Ending what has been, for many, a terrible year on a truly awful note, this morning we lost a princess.
Not only was actor and writer Carrie Fisher perhaps best known and loved for her role as the Star Wars saga’s Princess Leia, she was herself a Hollywood princess, daughter of 50s screen star sweetheart Debbie Reynolds and entertainer Eddie Fisher.
The author of several novels, works of non-fiction and memoirs, including 1987’s Postcards from the Edge, which she later performed as a one-woman show, Fisher was always most sharply identified with that iconic Star Wars role which began with the very first film in the franchise back in 1977 in the movie now known as A New Hope. From Rolling Stone:
“[George] Lucas always had to remind me to ‘Stand up! Be a princess!’ And I would act like a Jewish princess and lean forward, slouching, chewing gum,” Fisher once joked.
Fisher also saw parallels between Princess Leia, the lost daughter of the series’ villain Darth Vader, and her own unique childhood as the daughter of two Fifties superstars; Fisher endured both her mother’s highly publicized divorces as well as her father’s own issues with substance abuse (“He’s a little shellshocked from 13 years of doing speed, but he’s real friendly,” she said in 1980 of Eddie Fisher, who died in 2010.)
“Leia’s real father left her mother when she was pregnant, so her mother married this King Organa. I was adopted and grew up set apart from other people because I was a princess,” Fisher said. “A lot of parallels, me and Leia. Dad goes off to the dark side, and Mom marries a millionaire. My brother and I went in different directions on the Debbie and Eddie issue. He’s gotten involved with Jesus, and I do active work on myself, trying to make myself better and better. It’s funny.”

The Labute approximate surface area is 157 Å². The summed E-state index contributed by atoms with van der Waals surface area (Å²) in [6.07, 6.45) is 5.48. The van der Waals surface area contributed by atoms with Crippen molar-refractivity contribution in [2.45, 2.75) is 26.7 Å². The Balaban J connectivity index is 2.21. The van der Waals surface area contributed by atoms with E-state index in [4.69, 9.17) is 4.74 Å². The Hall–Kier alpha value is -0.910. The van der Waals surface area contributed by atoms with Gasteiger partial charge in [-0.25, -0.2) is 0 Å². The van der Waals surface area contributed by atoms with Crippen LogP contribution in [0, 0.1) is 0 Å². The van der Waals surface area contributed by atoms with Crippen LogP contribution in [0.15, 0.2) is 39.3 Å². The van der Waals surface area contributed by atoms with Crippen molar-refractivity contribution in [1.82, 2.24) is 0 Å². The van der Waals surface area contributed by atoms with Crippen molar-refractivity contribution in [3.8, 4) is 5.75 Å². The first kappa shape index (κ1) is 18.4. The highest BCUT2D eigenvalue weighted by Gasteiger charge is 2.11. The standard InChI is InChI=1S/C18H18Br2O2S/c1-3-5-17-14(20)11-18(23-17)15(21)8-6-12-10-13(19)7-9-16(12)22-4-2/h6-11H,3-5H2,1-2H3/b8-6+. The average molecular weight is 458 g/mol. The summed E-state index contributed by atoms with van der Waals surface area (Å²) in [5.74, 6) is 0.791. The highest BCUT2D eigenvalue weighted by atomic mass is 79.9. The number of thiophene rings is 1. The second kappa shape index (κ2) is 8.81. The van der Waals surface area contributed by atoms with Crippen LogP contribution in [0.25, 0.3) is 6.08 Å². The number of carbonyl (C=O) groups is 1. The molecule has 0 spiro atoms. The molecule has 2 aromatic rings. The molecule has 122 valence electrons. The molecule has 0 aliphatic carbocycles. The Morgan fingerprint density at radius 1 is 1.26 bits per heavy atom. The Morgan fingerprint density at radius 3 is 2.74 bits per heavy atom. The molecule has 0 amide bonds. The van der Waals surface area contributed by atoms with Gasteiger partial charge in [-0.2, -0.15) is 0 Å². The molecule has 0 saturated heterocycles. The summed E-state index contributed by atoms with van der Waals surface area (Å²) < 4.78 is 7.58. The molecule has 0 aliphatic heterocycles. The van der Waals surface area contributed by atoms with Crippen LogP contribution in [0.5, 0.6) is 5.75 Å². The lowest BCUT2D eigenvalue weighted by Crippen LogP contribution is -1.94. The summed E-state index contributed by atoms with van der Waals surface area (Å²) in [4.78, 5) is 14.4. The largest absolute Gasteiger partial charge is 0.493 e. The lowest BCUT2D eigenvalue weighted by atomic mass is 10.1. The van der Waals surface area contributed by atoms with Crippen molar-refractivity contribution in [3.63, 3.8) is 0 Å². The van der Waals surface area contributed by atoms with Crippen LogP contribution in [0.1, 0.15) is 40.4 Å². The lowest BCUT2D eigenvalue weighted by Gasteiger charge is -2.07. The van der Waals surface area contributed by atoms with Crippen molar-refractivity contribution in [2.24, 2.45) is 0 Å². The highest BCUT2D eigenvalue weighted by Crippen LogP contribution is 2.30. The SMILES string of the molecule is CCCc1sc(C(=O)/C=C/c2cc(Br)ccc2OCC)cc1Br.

Throughout her career, Fisher was open about her struggles with mental illness – the actress was diagnosed with bipolar disorder – and drug use, admitting that she had abused cocaine throughout the filming of The Empire Strikes Back, as well as prescription drugs. “Drugs made me feel normal,” Fisher said in 2001. Her one-woman play and memoir Wishful Drinking also tackled her battle with addiction.
Today her Star Wars co-stars are remembering Fisher. Star Wars creator George Lucas, a lifelong friend of Fisher’s, released a statement: “She was extremely smart; a talented actress, writer and comedienne with a very colorful personality that everyone loved. In Star Wars she was our great and powerful princess – feisty, wise and full of hope in a role that was more difficult than most people might think. My heart and prayers are with [daughter] Billie, [mother] Debbie and all Carrie’s family, friends and fans. She will be missed by all.”